Confronting the past is never easy.

Cole Whitaker is happy. He has the job and boyfriend he always wanted. His heart’s in no danger of being broken, and he can’t ask for more from life. As a kindergarten teacher, he sees it all; however, one troublesome student has him reaching out to the parent, wanting to help. There’s something about Savanah that tugs at his heartstrings.

He never expected her father.

Zander Brooks hasn’t had an easy life, and he’s made some mistakes. Freshly retired from the military and working as a firefighter, Zander thought he’d left Cole in the rearview mirror. He’s not expecting him to appear in St. Petersburg, Florida, of all places, teaching his daughter’s kindergarten class. Suddenly, his biggest mistake is being shoved in his face.

This is Zander’s chance to close a door he’d never fully shut, but time with his former flame might change his mind.

Excerpt

Time had done nothing to dull Cole’s memories of Zander Brooks, though he wished it had. His stomach rolled, and he had to lock his knees to keep upright. Breathe, Cole, you’re being dramatic. Of all the places for them to see each other after nearly two decades…. It was some consolation, a very small amount, that Zander appeared equally as shocked to see Cole. He stood in the doorway, unmoving and silent, his lips parted. Cole could feel Zander,s gaze on him like a physical touch. It made his skin prickle, his heart skip a beat. He was supposed to be over this.

Cole needed to find his words. He was a professional, and whatever personal history they’d had, it was just that. History. It was irrelevant in this room. He played pretend with his class sometimes. He could do that now. He cleared his throat, feeling a bit like a cat with a hairball. “Hello, Mr… Emerson?” It was less confident than he’d been going for, but it would have to do. Zander took a minute to noticeably reorient himself. He walked into the classroom slowly. His pace could even be considered hesitant. Cole tried to ignore the observation, the nagging surge of satisfaction that he wasn’t alone in being off kilter.

From behind him, Savanah snorted. Cole glommed onto the excuse to look away from Zander and turned to her. Savanah’s pert nose was scrunched. “Can I play outside?” she asked, gaze darting between Cole and her father.

Jesus. Zander was a father. Zander was the father who Cole had been wanting to meet. If Cole didn’t regulate his breathing, he was going to have a full blown panic attack. He’d been in love with one of his student’s fathers. He’d had his heart broken for the first time by him. Seventeen years later and it somehow still stung. “No, but you can use one of the stations,” he said, hoping he didn’t sound too strangled. He ran a hand over the back of his neck, damp from sweat. He thought it was possible he’d had a nightmare like this before.

Savanah pouted but went in silence to the reading corner. She made sure to scuff her shoes over the carpet on the way.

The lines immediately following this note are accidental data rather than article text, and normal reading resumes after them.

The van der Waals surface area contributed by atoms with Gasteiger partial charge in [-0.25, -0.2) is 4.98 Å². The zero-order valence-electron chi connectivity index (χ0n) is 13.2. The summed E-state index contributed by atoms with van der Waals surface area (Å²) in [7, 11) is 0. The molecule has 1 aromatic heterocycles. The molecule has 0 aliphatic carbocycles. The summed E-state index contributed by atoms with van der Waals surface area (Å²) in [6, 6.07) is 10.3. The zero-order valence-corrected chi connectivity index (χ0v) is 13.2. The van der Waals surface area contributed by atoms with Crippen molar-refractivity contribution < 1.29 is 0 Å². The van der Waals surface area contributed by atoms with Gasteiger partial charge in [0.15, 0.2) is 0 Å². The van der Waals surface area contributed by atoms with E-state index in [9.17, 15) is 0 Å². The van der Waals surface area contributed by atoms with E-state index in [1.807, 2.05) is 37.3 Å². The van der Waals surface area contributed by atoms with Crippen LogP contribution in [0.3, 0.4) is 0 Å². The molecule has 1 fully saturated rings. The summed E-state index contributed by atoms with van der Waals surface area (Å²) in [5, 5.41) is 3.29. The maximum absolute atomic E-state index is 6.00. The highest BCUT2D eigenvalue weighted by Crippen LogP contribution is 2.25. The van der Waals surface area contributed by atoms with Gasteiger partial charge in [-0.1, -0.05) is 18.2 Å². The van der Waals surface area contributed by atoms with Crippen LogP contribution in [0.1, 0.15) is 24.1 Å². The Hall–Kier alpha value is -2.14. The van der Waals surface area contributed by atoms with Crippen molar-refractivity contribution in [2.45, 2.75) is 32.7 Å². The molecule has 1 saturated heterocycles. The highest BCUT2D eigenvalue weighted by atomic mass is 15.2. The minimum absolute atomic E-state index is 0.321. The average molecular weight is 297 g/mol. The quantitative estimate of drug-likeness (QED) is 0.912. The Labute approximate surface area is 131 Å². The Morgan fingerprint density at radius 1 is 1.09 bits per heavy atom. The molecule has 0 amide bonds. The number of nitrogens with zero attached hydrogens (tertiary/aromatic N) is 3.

“It’s Mr. Brooks,” said Zander, sounding much closer. His voice was the same, deep and smooth like velvet. It sent parts of Cole’s insides fluttering in a way he hadn’t experienced in years.

Cole retreated under the guise of picking the workbook and pencil off the floor. Savanah had Goldfish crumbs littered around the legs of her desk. “Ah, I see. My apologies.” He aligned the book and pencil symmetrically on the scarred desktop. A few of the workbook’s pages were crinkled now, folding in on themselves. He tried to smooth them down and noticed in the process that Savanah had been working ahead. He made a mental note of it.

He was going to have to stop delaying and face Zander eventually. Could he play this off like he hadn’t recognized Zander or was that cat long out of the bag? “Why don’t you take a seat? I’ll be right with you.” He cupped his hand at the edge of Savanah’s desk and used his other to sweep eraser crumbs into his palm.

“Uh.” Zander coughed, shuffling his feet and rustling his jeans in the process. “Here?”

Cole managed to look at Zander at last. His lips even twitched into a half-smirk of their own accord at the picture of Zander squeezed into a child-sized seat. The smirk didn’t last long. Zander was too close. Cole could make out the nearly golden striations in his irises, could see the slow progression of his pupil taking over the brown. He had a scar at his temple now, a jagged slash from hairline to the arch of his eyebrow. Stress lines looked to be permanently etched in the dark brown skin at the corners of his eyes and mouth. If Cole didn’t know better, he’d have said he was staring at someone in their forties. The years they’d been apart had not been overly kind to Zander.

Strangely the realization left Cole with a hollow feeling, a tinge of… disappointment, maybe. He’d been angry with Zander with every fiber of his teenage being, but buried underneath had always been a quiet hope that Zander would figure out how to be happy.

Clearly he’d not.

Author Bio

Meg Harding is a graduate of UCF, and recently completed a masters program for Publishing in the UK. For as long as she can remember, writing has always been her passion, but she had an inability to ever actually finish anything. She’s immensely happy that her inability has fled and looks forward to where her mind will take her next. She’s a sucker for happy endings, the beach, and superheroes. In her dream life she owns a wildlife conservation and is surrounded by puppies. She’s a film buff, voracious reader, and a massive geek.